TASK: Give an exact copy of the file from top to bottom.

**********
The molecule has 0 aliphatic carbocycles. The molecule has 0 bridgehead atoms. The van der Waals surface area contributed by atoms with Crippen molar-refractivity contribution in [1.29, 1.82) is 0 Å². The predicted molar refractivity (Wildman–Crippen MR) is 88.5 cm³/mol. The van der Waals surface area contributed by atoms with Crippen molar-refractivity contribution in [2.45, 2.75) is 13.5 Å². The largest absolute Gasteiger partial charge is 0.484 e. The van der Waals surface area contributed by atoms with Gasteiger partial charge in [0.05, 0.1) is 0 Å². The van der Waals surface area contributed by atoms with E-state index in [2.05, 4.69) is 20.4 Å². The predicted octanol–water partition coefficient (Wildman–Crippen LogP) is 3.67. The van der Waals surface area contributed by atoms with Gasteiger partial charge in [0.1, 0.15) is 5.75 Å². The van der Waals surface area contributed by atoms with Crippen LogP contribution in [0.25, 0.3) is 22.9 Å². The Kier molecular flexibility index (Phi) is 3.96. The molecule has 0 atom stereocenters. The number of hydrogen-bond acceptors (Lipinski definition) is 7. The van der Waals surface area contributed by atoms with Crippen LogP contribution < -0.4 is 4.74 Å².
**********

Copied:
The molecule has 0 aliphatic carbocycles. The molecule has 0 bridgehead atoms. The van der Waals surface area contributed by atoms with Crippen molar-refractivity contribution in [1.29, 1.82) is 0 Å². The predicted molar refractivity (Wildman–Crippen MR) is 88.5 cm³/mol. The van der Waals surface area contributed by atoms with Crippen molar-refractivity contribution in [2.45, 2.75) is 13.5 Å². The largest absolute Gasteiger partial charge is 0.484 e. The van der Waals surface area contributed by atoms with Gasteiger partial charge in [0.05, 0.1) is 0 Å². The van der Waals surface area contributed by atoms with E-state index in [2.05, 4.69) is 20.4 Å². The predicted octanol–water partition coefficient (Wildman–Crippen LogP) is 3.67. The van der Waals surface area contributed by atoms with Gasteiger partial charge in [0.1, 0.15) is 5.75 Å². The van der Waals surface area contributed by atoms with Crippen LogP contribution in [0.25, 0.3) is 22.9 Å². The Kier molecular flexibility index (Phi) is 3.96. The molecule has 0 atom stereocenters. The number of hydrogen-bond acceptors (Lipinski definition) is 7. The van der Waals surface area contributed by atoms with Crippen LogP contribution < -0.4 is 4.74 Å².